Most gas SA's need a minimum of about 16 - 17 grains of powder to generate enough gas volume to cycle the shot gun. Some guns will run on less.....but not all and not all reliably.

Beretta SA's seem to be the least finicky with what you feed them.


Also, not that there might not be something out there, but I`ve not heard of or seen much that a Remington V3 won`t eat.

Author:  fecmech [ Fri Jul 31, 2020 11:00 am ]
Post subject:  Re: pressure and cycling semi auto

The cycling of your action depends on port pressure and gas volume. That is the pressure and volume at the port in the barrel. My 390 Beretta will not cycle a 7/8 oz 1200fps load with extra light powder. It will cycle 1200fps 7/8oz loads with Red Dot, Promo,700x and Clays (these are actual chronographed loads). It will also cycle 3/4 oz loads with Red Dot and Promo. I think it has to do with a short sharp time pressure curve with Extra Light and less gas volume. Your gun may function just fine, you won't know till you try.
I have run into the same thing in my 20ga TriStar G2 with 3/4 oz. loads. Using a tested Promo load from SJW and also an Intl. Clays load the G2 will not reliably cycle. If I load to the same 1200 fps with Unique or WSF the G2 happily runs 100% relable. It all comes down to pressure and volume at the port.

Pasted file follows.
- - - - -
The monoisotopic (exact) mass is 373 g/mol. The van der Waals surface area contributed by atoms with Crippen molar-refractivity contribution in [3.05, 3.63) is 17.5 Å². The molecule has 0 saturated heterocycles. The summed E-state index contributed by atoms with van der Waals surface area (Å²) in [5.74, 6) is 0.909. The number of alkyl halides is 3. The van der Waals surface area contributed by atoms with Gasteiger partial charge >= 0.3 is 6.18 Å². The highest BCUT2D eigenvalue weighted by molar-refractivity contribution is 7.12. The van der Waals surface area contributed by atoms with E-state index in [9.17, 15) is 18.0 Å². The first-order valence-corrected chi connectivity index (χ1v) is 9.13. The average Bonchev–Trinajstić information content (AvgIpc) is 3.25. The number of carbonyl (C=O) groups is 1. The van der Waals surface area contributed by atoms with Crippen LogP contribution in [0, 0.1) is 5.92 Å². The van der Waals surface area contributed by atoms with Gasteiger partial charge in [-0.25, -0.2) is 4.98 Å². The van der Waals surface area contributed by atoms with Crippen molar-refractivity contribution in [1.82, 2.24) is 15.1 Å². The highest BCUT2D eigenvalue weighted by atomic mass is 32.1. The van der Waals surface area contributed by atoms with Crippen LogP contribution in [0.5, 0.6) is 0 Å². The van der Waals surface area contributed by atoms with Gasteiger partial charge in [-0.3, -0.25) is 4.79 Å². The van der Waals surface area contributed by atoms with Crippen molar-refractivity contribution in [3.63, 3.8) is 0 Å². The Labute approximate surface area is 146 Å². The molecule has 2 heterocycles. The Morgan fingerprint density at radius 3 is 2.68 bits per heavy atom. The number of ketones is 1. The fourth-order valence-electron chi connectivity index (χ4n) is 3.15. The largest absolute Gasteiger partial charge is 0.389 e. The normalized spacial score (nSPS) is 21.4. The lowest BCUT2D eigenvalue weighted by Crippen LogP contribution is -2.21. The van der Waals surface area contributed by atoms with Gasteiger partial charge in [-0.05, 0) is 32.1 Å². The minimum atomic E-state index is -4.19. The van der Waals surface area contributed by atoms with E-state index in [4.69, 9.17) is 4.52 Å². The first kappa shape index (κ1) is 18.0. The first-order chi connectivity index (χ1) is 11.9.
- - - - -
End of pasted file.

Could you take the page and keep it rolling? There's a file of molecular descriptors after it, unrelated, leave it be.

Author:  OldStufferA5#1911 [ Fri Jul 31, 2020 11:38 am ]
Post subject:  Re: pressure and cycling semi auto

john54 wrote:
I think I have a handle on this, but want the experience of the group for verification. I went to my local trap field and was practicing with my CZ 712. I normally use 11/8oz Remington sts at 1145 fps. I wanted to try a load with a bit less recoil and picked up a box of 1oz AA that were loaded to 1180 fps. They wouldn't cycle. Field striped my gun and sure enough it was REALLY grubby. Switched back to the 11/8 oz. shells and all was fine.

OK, went home and did a deep clean on my shotgun. Plan on going back to the range and try the 1oz shells again. I'm pretty sure they will work now, but I'll let you know.

My question is on reloading. I am planning on using Extra Light powder and the recipes show combinations of fps and chamber pressure. Am I thinking right that by using a recipe that loads to the high end of pressure, the semi-auto will be more likely to cycle and let the fps fall where it may. Example one loaded to fps value of 1,150 with a pressure of 10,060 psi. This would cycle more reliably than a load with another wad that loads to 1,150 fps and 8,810 psi.
Thanks in advance for the help. Secondary question, am I going to lose the softer recoil of the 1oz with the higher pressure load?
Thanks in advance for the help.